A Guide to the 18th Arrondissement

A Guide to the 18th Arrondissement

18th Arrondissement

Side of the Seine: Right Bank

Quaint and charming, the 18th arrondissement was once home to artistic genius Pablo Picasso. The cobbled Montmartre area of the 18th, popularized by my favorite film Amelie, is a frequented area of the 18th with its fine share of gardens and passages to explore.

When you arrive in the village center, you may be disappointed to find that the charm and wonder you expected to experience has been stripped away by busloads of tourists from around the world, as well as street artists and kitschy tourists shops who cater specifically to those masses. Still, if you wander just a little further away from the center of Montmartre, you can find calm, winding streets, staircases, & facades covered in vines. It's this part of Montmartre that I love to meander and explore.

I've also been to farther areas of the 18th to visit some friends, and most of this quarter is composed of residential neighborhoods with boutiques and some fantastic restaurants. One of those villages, called Abbesses, is a nice, quieter area to do some shopping with its trendy boutiques, high street shops, and galleries. It's known to be a neighborhood warmer in personality-- the locals even say hello!

Should I stay here?

I don't suggest booking a vacation stay in the 18th, especially if it's only your first or second time in Paris, not only because it's further away from the city center, but also because certain areas in the 18th aren't exactly the safest.  

A few of the streets and areas here are considered to have a seedy reputation, so if you do end up booking accommodation here, research the area of the hotel or apartment you're looking into, and read up on reviews that former guests have written about the safety of the area and its proximity to public transportation.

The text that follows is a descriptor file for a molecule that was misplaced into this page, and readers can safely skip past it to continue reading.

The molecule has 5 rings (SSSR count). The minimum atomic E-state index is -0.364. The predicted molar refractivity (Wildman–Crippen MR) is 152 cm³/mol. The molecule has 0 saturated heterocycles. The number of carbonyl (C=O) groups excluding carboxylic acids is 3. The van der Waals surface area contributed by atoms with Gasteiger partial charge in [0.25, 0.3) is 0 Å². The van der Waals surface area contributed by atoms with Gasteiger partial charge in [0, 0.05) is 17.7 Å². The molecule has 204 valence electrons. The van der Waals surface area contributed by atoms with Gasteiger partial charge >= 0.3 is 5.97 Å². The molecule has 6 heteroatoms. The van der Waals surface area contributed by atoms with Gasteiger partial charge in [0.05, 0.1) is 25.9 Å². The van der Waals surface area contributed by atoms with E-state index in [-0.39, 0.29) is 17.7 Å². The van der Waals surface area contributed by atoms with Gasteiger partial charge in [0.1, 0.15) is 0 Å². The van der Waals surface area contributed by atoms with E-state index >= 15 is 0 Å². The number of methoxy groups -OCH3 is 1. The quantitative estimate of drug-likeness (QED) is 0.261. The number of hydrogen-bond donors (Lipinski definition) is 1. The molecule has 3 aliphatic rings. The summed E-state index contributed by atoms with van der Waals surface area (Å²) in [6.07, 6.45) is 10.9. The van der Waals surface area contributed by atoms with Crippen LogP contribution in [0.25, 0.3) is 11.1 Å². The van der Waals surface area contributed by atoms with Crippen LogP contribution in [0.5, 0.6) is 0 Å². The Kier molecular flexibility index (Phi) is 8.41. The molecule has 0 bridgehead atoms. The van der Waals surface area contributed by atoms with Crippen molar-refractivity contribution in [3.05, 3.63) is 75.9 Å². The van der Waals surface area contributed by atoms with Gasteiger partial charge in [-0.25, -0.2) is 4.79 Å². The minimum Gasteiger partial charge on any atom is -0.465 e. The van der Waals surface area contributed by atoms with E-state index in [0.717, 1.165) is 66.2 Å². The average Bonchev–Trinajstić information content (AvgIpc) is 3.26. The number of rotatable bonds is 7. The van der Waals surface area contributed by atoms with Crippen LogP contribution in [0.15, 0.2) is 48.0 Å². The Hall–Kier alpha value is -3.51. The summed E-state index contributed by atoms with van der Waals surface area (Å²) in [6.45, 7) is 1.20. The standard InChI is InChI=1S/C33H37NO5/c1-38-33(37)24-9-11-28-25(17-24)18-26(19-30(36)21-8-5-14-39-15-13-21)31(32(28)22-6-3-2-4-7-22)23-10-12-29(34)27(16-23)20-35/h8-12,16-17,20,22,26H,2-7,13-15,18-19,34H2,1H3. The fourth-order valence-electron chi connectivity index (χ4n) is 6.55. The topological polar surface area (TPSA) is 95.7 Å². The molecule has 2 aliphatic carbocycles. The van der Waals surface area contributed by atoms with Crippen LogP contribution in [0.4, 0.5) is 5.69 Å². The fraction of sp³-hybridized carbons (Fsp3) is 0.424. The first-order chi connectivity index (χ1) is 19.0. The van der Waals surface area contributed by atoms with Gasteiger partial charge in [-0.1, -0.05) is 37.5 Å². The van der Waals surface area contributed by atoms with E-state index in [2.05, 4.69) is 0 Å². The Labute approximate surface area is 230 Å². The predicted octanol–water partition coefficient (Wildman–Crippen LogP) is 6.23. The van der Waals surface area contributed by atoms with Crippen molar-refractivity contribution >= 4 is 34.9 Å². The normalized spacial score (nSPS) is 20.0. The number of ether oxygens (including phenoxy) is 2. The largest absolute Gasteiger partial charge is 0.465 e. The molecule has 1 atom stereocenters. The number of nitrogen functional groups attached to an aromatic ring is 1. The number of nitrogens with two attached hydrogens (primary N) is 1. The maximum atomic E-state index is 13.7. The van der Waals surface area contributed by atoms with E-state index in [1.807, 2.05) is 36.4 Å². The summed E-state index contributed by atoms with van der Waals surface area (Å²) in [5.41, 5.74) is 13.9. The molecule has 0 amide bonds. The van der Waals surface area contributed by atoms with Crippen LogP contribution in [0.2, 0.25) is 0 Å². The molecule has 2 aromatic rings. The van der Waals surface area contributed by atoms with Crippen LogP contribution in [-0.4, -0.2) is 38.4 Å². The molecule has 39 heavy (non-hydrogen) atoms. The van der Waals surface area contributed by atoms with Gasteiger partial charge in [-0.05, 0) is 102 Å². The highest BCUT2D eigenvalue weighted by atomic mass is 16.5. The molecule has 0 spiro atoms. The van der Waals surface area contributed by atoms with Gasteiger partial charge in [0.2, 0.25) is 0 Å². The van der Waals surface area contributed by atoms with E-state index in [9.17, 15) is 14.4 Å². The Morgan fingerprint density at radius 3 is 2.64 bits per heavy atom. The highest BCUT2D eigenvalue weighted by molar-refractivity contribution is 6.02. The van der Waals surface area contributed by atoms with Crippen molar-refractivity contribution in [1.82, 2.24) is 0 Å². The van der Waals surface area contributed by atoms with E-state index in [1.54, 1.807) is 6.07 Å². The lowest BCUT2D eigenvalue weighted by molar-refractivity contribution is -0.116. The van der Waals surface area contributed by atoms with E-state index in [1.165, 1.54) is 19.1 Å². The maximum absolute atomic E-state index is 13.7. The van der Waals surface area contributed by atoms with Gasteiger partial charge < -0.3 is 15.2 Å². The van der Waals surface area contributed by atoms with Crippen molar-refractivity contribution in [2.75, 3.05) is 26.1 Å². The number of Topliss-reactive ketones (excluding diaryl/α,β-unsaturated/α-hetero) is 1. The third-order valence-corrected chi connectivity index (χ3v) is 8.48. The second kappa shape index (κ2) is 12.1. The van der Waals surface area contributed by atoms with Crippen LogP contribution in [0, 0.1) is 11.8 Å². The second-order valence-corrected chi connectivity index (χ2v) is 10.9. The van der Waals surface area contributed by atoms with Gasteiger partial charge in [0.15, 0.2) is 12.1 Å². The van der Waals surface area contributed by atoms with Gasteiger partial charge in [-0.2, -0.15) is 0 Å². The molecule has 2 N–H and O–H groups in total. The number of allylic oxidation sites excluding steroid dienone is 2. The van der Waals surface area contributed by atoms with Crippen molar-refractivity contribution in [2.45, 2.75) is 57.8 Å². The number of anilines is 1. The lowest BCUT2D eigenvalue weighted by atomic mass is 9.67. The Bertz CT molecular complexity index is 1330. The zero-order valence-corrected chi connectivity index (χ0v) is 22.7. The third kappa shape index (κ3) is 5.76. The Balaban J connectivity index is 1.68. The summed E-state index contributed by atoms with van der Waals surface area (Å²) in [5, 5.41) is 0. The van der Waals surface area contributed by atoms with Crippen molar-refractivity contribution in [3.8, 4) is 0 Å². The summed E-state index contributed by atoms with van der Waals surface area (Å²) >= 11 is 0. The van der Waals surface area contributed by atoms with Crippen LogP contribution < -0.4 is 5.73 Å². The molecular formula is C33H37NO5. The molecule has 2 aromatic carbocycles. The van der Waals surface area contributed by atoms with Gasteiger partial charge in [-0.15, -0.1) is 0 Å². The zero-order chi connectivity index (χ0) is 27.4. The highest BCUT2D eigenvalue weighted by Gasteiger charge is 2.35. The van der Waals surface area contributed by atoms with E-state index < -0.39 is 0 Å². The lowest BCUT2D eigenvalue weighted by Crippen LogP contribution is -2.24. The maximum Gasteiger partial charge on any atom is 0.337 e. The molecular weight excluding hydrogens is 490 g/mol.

It is quite a long metro ride from the 18th to the central arrondissements of Paris. Still, a stay in the 18th might prove to be a more authentic Parisian living experience, so if your stay in Paris is prolonged and you don't mind a long commute to the city attractions, you might be able to find a charming place to stay for your trip.


  • Sacré Coeur: This breathtaking basilica is one of the most visited sites in the world, welcoming over 11.5 million visitors per year. Its name "Sacré Coeur' translates to "sacred heart," referring to the heart of Jesus and his love for humanity. Its striking white stone stands out from the the colors of the rest of the city, and atop the basilica on its dome, you can take in spectacular views of Paris.
  • Moulin Rouge: If your preferences lay privy to a more lascivious nature, or if the film bearing its same name made a lasting impression on you, the Moulin Rouge is likely already on your list. Perhaps the most famous cabaret show in the world, the Moulin Rouge will ensure you have anything but an uneventful 90 minutes of your night. 
  • Square Jehan-Rictus: Square Jehan-Rictus is a park that showcases a mural, known as le mur des je t’aime, with "I love you" written 311 times in 250 different languages and dialects from across the globe.